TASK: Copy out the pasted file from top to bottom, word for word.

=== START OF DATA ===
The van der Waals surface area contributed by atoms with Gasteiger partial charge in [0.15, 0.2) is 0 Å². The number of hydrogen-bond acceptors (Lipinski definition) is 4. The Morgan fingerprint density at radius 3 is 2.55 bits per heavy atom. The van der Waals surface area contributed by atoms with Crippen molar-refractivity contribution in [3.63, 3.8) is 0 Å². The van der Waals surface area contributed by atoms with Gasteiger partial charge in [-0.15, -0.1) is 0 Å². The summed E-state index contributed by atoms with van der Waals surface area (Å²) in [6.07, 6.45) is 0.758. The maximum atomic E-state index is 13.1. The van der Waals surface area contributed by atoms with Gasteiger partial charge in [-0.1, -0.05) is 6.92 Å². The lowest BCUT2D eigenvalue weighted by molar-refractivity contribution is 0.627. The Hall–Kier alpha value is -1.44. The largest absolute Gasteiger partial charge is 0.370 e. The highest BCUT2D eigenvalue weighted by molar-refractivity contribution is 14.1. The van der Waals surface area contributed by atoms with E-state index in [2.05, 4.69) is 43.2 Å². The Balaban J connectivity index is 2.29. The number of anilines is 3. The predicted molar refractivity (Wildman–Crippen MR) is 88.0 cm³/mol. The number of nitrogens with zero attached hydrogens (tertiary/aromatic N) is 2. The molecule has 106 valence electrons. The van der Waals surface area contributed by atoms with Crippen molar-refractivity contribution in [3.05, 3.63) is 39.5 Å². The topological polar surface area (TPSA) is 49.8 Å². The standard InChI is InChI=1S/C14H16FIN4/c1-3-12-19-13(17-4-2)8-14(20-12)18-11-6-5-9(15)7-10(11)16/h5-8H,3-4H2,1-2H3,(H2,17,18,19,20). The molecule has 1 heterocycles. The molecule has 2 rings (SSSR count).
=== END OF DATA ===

The van der Waals surface area contributed by atoms with Gasteiger partial charge in [0.15, 0.2) is 0 Å². The number of hydrogen-bond acceptors (Lipinski definition) is 4. The Morgan fingerprint density at radius 3 is 2.55 bits per heavy atom. The van der Waals surface area contributed by atoms with Crippen molar-refractivity contribution in [3.63, 3.8) is 0 Å². The van der Waals surface area contributed by atoms with Gasteiger partial charge in [-0.15, -0.1) is 0 Å². The summed E-state index contributed by atoms with van der Waals surface area (Å²) in [6.07, 6.45) is 0.758. The maximum atomic E-state index is 13.1. The van der Waals surface area contributed by atoms with Gasteiger partial charge in [-0.1, -0.05) is 6.92 Å². The lowest BCUT2D eigenvalue weighted by molar-refractivity contribution is 0.627. The Hall–Kier alpha value is -1.44. The largest absolute Gasteiger partial charge is 0.370 e. The highest BCUT2D eigenvalue weighted by molar-refractivity contribution is 14.1. The van der Waals surface area contributed by atoms with E-state index in [2.05, 4.69) is 43.2 Å². The Balaban J connectivity index is 2.29. The number of anilines is 3. The predicted molar refractivity (Wildman–Crippen MR) is 88.0 cm³/mol. The number of nitrogens with zero attached hydrogens (tertiary/aromatic N) is 2. The molecule has 106 valence electrons. The van der Waals surface area contributed by atoms with Crippen molar-refractivity contribution in [3.05, 3.63) is 39.5 Å². The topological polar surface area (TPSA) is 49.8 Å². The standard InChI is InChI=1S/C14H16FIN4/c1-3-12-19-13(17-4-2)8-14(20-12)18-11-6-5-9(15)7-10(11)16/h5-8H,3-4H2,1-2H3,(H2,17,18,19,20). The molecule has 1 heterocycles. The molecule has 2 rings (SSSR count).